As far as maxims in the English classroom go, ‘show don’t tell’ is right up there with ‘don’t use the word nice’ and ‘no, the writer doesn’t do that to make you want to read on’. The reason these become maxims, though, is because it’s really quite difficult to explain why , for example, we should avoid saying a particular image makes us want to read on or that we should aim to show the reader an emotion and not simply tell them about it. We can explain these things, model the alternatives, but still students don’t always intuitively understand why, and so, out of habit, they often revert back.
Encountering exactly this scenario with the idea of ‘show don’t tell’, I set about thinking of a way to make this maxim as concrete and meaningful as possible, and what I came up with, after a few iterations, was the below iceberg task.
The aim is a simple one: can students find a way to convey and capture the specified emotion without telling the reader that is how their character feels. What might, for example, reveal the person thinks the food tastes disgusting without actually saying this? Perhaps, they slowly drag their fork towards their mouth as they grimace or maybe their teeth, clenched shut, barricade themselves against the incoming sprout attack.
The image of the iceberg neatly captures what TS Eliot described as an objective correlative: an object within the textual world that embodies or correlates to the emotion or feeling of a given character. In fact, the iceberg itself functions as a kind of objective correlative all of its own, as it comes to represent the visible, in this case the object, conveying the invisible, the emotional disposition of the character which lies beneath the surface of the story.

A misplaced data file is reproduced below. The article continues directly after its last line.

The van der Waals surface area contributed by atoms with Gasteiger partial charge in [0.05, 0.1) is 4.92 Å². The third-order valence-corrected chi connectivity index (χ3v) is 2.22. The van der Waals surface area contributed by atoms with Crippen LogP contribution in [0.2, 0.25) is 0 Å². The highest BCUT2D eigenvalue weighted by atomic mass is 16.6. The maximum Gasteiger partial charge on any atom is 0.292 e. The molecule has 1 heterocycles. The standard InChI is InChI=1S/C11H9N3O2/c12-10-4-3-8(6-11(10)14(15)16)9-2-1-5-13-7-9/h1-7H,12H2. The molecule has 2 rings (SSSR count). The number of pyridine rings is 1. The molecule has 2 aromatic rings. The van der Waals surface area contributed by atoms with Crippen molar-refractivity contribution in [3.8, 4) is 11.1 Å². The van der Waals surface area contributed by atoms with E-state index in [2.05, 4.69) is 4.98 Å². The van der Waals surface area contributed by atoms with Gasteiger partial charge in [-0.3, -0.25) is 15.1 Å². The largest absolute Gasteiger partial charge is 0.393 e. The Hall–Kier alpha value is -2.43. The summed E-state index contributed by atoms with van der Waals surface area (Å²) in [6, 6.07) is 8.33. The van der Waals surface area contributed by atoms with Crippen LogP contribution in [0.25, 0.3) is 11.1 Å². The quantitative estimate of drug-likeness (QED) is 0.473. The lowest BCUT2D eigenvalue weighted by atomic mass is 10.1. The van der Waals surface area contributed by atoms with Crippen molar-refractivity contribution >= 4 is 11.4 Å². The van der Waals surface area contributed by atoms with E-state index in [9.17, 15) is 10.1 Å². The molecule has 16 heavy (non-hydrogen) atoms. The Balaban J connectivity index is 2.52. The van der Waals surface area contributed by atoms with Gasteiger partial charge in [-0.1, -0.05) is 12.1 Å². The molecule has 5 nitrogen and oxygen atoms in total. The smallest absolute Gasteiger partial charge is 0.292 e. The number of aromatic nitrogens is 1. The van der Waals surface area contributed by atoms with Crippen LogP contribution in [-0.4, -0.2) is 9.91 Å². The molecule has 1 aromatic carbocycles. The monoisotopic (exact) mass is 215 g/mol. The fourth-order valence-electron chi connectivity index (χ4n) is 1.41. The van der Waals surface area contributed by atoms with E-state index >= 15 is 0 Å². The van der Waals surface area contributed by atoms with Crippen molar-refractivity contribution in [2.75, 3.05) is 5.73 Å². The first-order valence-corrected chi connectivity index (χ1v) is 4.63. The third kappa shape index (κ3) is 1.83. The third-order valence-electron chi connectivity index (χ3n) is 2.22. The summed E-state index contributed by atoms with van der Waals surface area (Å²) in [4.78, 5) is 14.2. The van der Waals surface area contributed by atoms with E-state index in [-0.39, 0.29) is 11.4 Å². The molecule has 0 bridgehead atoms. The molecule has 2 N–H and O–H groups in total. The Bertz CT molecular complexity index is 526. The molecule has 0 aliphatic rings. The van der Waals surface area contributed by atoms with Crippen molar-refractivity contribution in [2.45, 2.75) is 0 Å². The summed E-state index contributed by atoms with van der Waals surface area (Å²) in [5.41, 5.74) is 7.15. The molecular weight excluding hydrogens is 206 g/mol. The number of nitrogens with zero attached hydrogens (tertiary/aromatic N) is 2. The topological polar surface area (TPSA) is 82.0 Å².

Having used this strategy a few times now with different classes, it does genuinely seem to work at getting students to better appreciate and grasp what we mean by ‘show don’t tell’. Don’t tell me the food is disgusting, show me. What should be visible to me in the story is the tip of the iceberg and not what lies hidden beneath.
So taken was I by this general principe of using the iceberg to represent the idea of ‘show don’t tell’ I repurposed it in my literature teaching, as below.
The idea is exactly the same, but now students need to recall quotations that might show or capture a key idea about a character or the text. Not only is this a really valuable opportunity for recall, but it also reinforces the substantive ideas of the text and offers an exemplar of ‘show don’t tell’ that could then help to refine their own writing.